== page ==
Tax implications of foreign investments
(Special) — The recent slump in oil prices is causing many Canadian investors to move their money from energy-weighted markets at home to foreign markets for better yields. While this may be a profitable investment strategy, it also can create its own set of problems because many investors may not be aware of the tax implications that can come from owning foreign securities.
According to a recent Bank of Canada survey, the collapse in oil prices has put a damper on the sales forecasts and investment and hiring plans of many Canadian-based resource companies.
“With the decline in oil prices and a rebound in the U.S. economy and markets, investors in Canada are looking outside the country in pursuit of higher yields,” says Carol Bezaire, vice president of tax and estate planning with Mackenzie Investments. “This can be profitable but it also can be problematic because many investors may not understand the tax implications.”
Under the Income Tax Act Canadian residents are subject to income tax on all worldwide income. This encompasses all income and capital gains regardless of its source and would include all Canadian income plus all foreign sources of income such as employment income earned outside of Canada, rental income from property from outside of Canada and investment income from foreign accounts. This applies even if the money is reinvested outside of Canada or is never brought to Canada and even if the country where the income is earned has taxed it as well.
Canadian residents who hold shares traded on foreign exchanges typically are not required to file income tax returns in those countries. Instead, all income, dividends and capital gains from those foreign investments must be reported on a Canadian income tax return. This is the case if they are held in non- registered accounts.
If you hold a U.S. dividend paying stock in a non-registered Canadian account, for example, the dividends are subject to a 15 per cent withholding tax at the source by the foreign payer under the terms of a special tax treaty. Capital gains are not subject to the withholding tax.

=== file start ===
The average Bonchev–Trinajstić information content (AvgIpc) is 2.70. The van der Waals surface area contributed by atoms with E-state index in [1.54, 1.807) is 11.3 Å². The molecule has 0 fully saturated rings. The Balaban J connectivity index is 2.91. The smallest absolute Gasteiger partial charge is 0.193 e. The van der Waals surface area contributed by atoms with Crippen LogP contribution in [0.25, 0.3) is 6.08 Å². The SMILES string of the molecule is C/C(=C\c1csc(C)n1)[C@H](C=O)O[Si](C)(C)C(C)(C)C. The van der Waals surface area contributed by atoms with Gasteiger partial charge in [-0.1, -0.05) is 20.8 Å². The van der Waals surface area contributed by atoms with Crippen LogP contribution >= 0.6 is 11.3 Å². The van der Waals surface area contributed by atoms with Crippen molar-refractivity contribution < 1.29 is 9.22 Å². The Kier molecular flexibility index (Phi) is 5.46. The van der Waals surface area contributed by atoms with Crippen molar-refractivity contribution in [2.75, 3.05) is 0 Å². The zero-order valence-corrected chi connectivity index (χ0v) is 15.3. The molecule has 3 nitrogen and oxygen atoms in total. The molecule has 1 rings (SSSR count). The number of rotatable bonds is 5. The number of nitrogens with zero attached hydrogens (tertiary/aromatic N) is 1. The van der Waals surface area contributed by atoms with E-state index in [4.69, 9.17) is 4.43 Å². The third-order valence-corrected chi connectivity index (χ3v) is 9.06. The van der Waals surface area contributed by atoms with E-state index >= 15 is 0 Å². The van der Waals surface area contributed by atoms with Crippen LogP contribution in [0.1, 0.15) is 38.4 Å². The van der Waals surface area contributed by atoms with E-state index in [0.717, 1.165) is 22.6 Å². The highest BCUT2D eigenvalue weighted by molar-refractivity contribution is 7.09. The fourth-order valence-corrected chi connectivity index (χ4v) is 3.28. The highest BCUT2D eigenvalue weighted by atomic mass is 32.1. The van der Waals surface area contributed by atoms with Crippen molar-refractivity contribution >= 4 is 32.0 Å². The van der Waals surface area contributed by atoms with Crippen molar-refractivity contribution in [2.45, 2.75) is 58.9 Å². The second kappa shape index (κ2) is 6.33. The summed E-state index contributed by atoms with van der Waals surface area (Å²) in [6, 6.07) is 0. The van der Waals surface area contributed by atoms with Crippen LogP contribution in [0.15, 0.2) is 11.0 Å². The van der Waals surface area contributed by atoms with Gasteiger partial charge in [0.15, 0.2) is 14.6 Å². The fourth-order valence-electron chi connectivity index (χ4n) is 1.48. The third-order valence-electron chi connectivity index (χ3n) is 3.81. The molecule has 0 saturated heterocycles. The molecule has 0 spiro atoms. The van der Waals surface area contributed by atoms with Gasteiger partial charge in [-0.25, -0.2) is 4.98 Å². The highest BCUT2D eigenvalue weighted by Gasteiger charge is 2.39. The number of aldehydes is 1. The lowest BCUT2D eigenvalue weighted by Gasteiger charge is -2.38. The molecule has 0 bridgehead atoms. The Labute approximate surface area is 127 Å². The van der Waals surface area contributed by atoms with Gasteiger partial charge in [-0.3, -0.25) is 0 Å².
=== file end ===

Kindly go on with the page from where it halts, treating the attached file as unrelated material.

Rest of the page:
Canada currently has in force 92 such tax treaties with foreign countries which are listed on the Canada Revenue Agency’s web site. The rules of the treaties can vary depending on the country.
“What a lot of people don’t know is that Canadian investors have to pay tax on the full amount of foreign dividends, not on the withheld amount,” Bezaire explains. “This creates a lot of confusion.”
To avoid double taxation, investors can apply for a foreign tax credit to reduce the amount of Canadian taxes they pay on the U.S. income received.
Many Canadian mutual funds and exchange traded funds have global holdings. In this case, the withholding taxes are incurred by the fund company and are recorded on the investor’s T3 tax form. The investor then can claim the tax credit. All taxes are in Canadian dollars.
Income earned from foreign investments in registered accounts such as RRSPs, RRIFs, LIRAs, LIFs and LRIFs held for pension or retirement purposes is exempt from the non-resident withholding tax. For Canadian tax purposes the income is taxed at the investor’s marginal tax rate when it is withdrawn from the account.
The Tax Free Savings Account and Registered Education Savings Plan are not considered registered accounts and therefore are subject to foreign withholding tax.
“Make sure when you look at investing in global markets that you are mindful of the complications with your tax return unless you are invested in a registered account and make sure that you have claimable income so you don’t lose out on the foreign tax credit,” Bezaire says. “The world of investments is getting smaller and investors today have a lot more choices, so it’s prudent to talk to an adviser and only invest in what you know.”
Talbot Boggs is a Toronto-based business communications professional who has worked with national news organizations, magazines and corporations in the finance, retail, manufacturing and other industrial sectors.